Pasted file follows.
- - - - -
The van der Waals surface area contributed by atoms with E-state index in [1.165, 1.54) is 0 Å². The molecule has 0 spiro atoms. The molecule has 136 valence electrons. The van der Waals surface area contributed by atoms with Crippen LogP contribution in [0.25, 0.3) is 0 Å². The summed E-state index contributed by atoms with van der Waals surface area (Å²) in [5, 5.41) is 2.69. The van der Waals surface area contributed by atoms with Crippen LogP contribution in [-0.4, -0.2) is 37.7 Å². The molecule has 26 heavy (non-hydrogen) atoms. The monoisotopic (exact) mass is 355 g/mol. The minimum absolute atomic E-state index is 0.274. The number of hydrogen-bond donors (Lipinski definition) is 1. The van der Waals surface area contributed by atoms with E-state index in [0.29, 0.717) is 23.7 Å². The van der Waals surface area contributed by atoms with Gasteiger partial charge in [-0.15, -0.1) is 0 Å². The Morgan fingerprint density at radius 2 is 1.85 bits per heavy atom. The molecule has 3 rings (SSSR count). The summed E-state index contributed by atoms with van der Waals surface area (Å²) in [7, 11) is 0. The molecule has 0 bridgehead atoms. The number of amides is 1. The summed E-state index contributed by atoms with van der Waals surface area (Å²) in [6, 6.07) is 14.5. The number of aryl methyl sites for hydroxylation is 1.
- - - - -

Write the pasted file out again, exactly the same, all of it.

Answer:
The van der Waals surface area contributed by atoms with E-state index in [1.165, 1.54) is 0 Å². The molecule has 0 spiro atoms. The molecule has 136 valence electrons. The van der Waals surface area contributed by atoms with Crippen LogP contribution in [0.25, 0.3) is 0 Å². The summed E-state index contributed by atoms with van der Waals surface area (Å²) in [5, 5.41) is 2.69. The van der Waals surface area contributed by atoms with Crippen LogP contribution in [-0.4, -0.2) is 37.7 Å². The molecule has 26 heavy (non-hydrogen) atoms. The monoisotopic (exact) mass is 355 g/mol. The minimum absolute atomic E-state index is 0.274. The number of hydrogen-bond donors (Lipinski definition) is 1. The van der Waals surface area contributed by atoms with E-state index in [0.29, 0.717) is 23.7 Å². The van der Waals surface area contributed by atoms with Gasteiger partial charge in [-0.15, -0.1) is 0 Å². The Morgan fingerprint density at radius 2 is 1.85 bits per heavy atom. The molecule has 3 rings (SSSR count). The summed E-state index contributed by atoms with van der Waals surface area (Å²) in [7, 11) is 0. The molecule has 0 bridgehead atoms. The number of amides is 1. The summed E-state index contributed by atoms with van der Waals surface area (Å²) in [6, 6.07) is 14.5. The number of aryl methyl sites for hydroxylation is 1.